The degree of Doctor of Clinical Psychology (DClinPsy/DClinPsych/ClinPsyD) is a professional doctorate in clinical psychology, awarded mainly in the United Kingdom and Ireland.
The degree has both clinical and research components, and qualifies the holder to practice as a clinical psychologist in Britain’s National Health Service and other clinical settings.
It bears some similarities to the Doctor of Psychology degree in the United States.
In Denmark the corresponding degree is called “specialpsykolog” (Special Psychologist) or “specialist i **” (Specialist Psychologist in **).
In the Netherlands the corresponding degree is “gezondheidszorgpsycholoog” (Healthcare Psychologist).
In Spain, the postgraduate training in Clinical Psychology is carried out as 4 years intern residence within the National Health System and the title obtained is “Especialista en Psicología Clínica [Specialist in Clinical Psychology]”, usually abbreviated “EPC”.
In Italy, postgraduate training leading to the professional licence to practice as a psychotherapist is carried out as a 5-year programme involving 400 hours of theoretical training and 400 hours of clinical practicum every year. Trainees are attached to clinical units of the Italian national health system and are required to spend part of their training carrying out research and defend their specialization thesis before an academic board, which will consider the conferment of the title of “specialista” in psychotherapy. Four different specialist degrees lead to the license as a psychotherapist: Specialist in Clinical Psychology, Specialist in Health Psychology, Specialist in Lifespan Psychology and Specialist in Neuropsychology.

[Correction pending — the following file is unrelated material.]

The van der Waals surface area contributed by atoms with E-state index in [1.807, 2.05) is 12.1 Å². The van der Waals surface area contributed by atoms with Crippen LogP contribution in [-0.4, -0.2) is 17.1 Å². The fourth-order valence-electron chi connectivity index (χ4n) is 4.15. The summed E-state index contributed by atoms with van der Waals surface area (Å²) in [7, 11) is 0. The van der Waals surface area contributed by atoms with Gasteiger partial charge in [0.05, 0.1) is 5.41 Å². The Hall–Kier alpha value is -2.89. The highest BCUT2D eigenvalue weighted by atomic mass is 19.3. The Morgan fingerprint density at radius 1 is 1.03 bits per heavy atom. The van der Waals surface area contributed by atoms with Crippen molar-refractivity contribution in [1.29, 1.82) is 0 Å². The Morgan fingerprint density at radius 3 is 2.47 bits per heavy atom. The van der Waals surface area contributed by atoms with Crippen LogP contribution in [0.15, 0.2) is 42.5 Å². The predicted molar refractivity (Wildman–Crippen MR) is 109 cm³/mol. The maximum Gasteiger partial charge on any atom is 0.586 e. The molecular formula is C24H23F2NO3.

In Ireland doctoral programmes in Clinical Psychology are accredited by the Psychological Society of Ireland. Irish universities offering professional doctoral programmes in Clinical Psychology include Trinity College Dublin, University College Dublin, and University College Cork,
In the United Kingdom, doctoral programmes in Clinical Psychology are accredited by the British Psychological Society and approved by the Health and Care Professions Council, the statutory regulator for practitioner psychologists and courses in the UK. The doctorate in clinical psychology programme normally lasts three years, and funding is provided by the National Health Service. A Doctorate in Clinical Psychology is necessary to register as a practitioner clinical psychologist with the Health and Care Professions Council.
British universities offering professional doctoral programmes in Clinical Psychology include the University of Edinburgh, University of Glasgow, University of Hertfordshire, Lancaster University, University of East London, University of Sheffield, University of Liverpool, University College London, Newcastle University, Queen’s University Belfast, and the University of Oxford. There is a central clearinghouse for applications to Doctor of Clinical Psychology programmes, hosted by the University of Leeds. Information and discussion about the UK system of training in clinical psychology, the typical requirements needed to gain a place on a doctoral training course, and what the doctorate allows graduates to do can be found on the ClinPsy website and forum.